Portsia Smith covers Louisa County crime and news.
Man gets five years for molesting child in school bathroom
A Louisa County man who molested a 10-year-old boy in an elementary school bathroom will spend five years in prison.
Leslie Rayfield Johnson Jr., 46, of Apple Grove Road in Mineral was sentenced to 20 years in prison for aggravated sexual battery of a child under the age of 13.
Judge John Cullen suspended 15 of those years in Louisa County Circuit Court Tuesday to give Johnson an active sentence of five years.
The charges stem from a March 6 incident last year at Jouett Elementary School in Louisa.
Johnson was at the school to pick up a young family member, as he was authorized to do and had done several times before, school officials said.
School surveillance video played in court showed Johnson waiting at an office window for an extended amount of time before being noticed by any school employees. While waiting, a 10-year-old boy walked out of the office and into a nearby bathroom.
The video showed Johnson looking around before following the boy in the bathroom. Both were alone in the bathroom for several minutes before a school custodian entered the bathroom.
At that point, the video showed Johnson running out of the bathroom acting so strangely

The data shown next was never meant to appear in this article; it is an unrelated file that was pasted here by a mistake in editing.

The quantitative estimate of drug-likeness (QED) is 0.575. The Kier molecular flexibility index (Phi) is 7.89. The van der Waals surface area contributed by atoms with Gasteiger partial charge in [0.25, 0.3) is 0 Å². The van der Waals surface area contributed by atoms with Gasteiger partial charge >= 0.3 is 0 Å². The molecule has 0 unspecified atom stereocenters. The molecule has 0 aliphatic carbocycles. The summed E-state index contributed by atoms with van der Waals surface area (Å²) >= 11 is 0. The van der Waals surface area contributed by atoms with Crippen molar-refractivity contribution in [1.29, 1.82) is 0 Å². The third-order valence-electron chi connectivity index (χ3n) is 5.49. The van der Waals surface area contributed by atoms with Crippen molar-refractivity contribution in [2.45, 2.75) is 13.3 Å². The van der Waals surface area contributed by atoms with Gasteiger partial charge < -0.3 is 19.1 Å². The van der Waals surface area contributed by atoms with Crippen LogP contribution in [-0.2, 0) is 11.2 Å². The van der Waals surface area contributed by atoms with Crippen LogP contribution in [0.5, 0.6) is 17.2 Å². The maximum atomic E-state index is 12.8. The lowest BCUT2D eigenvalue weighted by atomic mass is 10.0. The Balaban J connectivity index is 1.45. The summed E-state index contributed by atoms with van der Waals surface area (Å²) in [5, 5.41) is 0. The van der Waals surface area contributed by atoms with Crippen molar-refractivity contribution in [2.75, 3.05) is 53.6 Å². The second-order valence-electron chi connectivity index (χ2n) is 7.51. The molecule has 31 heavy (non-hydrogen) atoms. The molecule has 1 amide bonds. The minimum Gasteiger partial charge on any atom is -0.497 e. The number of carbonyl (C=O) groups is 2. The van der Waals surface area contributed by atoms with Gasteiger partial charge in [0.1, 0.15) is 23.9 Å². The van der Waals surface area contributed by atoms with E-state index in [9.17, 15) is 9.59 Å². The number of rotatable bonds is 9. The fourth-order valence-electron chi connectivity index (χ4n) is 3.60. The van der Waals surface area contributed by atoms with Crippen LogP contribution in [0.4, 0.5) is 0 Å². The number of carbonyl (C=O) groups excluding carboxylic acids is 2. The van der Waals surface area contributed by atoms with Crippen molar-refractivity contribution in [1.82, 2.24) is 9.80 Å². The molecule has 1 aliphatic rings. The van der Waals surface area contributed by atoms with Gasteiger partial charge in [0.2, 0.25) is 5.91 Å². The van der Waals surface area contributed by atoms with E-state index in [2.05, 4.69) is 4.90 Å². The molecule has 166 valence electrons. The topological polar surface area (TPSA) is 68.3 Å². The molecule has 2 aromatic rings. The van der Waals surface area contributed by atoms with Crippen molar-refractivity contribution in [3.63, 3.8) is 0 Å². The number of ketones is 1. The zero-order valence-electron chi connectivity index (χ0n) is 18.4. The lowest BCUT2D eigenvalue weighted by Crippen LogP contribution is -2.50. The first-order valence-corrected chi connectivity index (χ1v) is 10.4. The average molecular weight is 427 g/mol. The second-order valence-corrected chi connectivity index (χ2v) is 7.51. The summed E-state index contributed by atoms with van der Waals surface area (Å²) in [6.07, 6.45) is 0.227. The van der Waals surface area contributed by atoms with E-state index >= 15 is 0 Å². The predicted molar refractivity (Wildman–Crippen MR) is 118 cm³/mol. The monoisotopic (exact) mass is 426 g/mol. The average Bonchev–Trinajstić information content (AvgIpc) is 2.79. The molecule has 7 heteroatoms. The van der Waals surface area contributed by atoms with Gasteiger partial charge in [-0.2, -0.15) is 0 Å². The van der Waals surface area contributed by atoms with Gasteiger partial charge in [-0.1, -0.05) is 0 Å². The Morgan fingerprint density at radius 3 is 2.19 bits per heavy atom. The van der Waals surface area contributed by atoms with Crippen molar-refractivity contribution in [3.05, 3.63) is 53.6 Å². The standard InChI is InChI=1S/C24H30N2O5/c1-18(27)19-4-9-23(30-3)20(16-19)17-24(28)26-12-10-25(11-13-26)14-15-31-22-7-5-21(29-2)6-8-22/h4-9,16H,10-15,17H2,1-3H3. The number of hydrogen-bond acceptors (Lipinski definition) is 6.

that the custodian followed him back out.
While the custodian’s back was turned, the boy quietly walked out of the bathroom unnoticed.
An investigation started later that evening after the boy told his parents what happened.
Louisa authorities reviewed the video and within a few hours Johnson was identified, interviewed and arrested, according to Maj. Donnie Lowe of the Louisa County Sheriff’s Office.
Johnson, who has no prior criminal record, pleaded guilty to the felony charge in October.
Since the incident, Louisa School Superintendent Deborah Pettit said school administrators have increased security measures at all of the schools to try to prevent something like this from happening again. An employee will be placed at the front desk lobby at all times and restrooms will be clearly marked for either students or adults.
In the past, door monitors were stationed in the school’s front lobby, Pettit said, but had been eliminated due to budget restraints.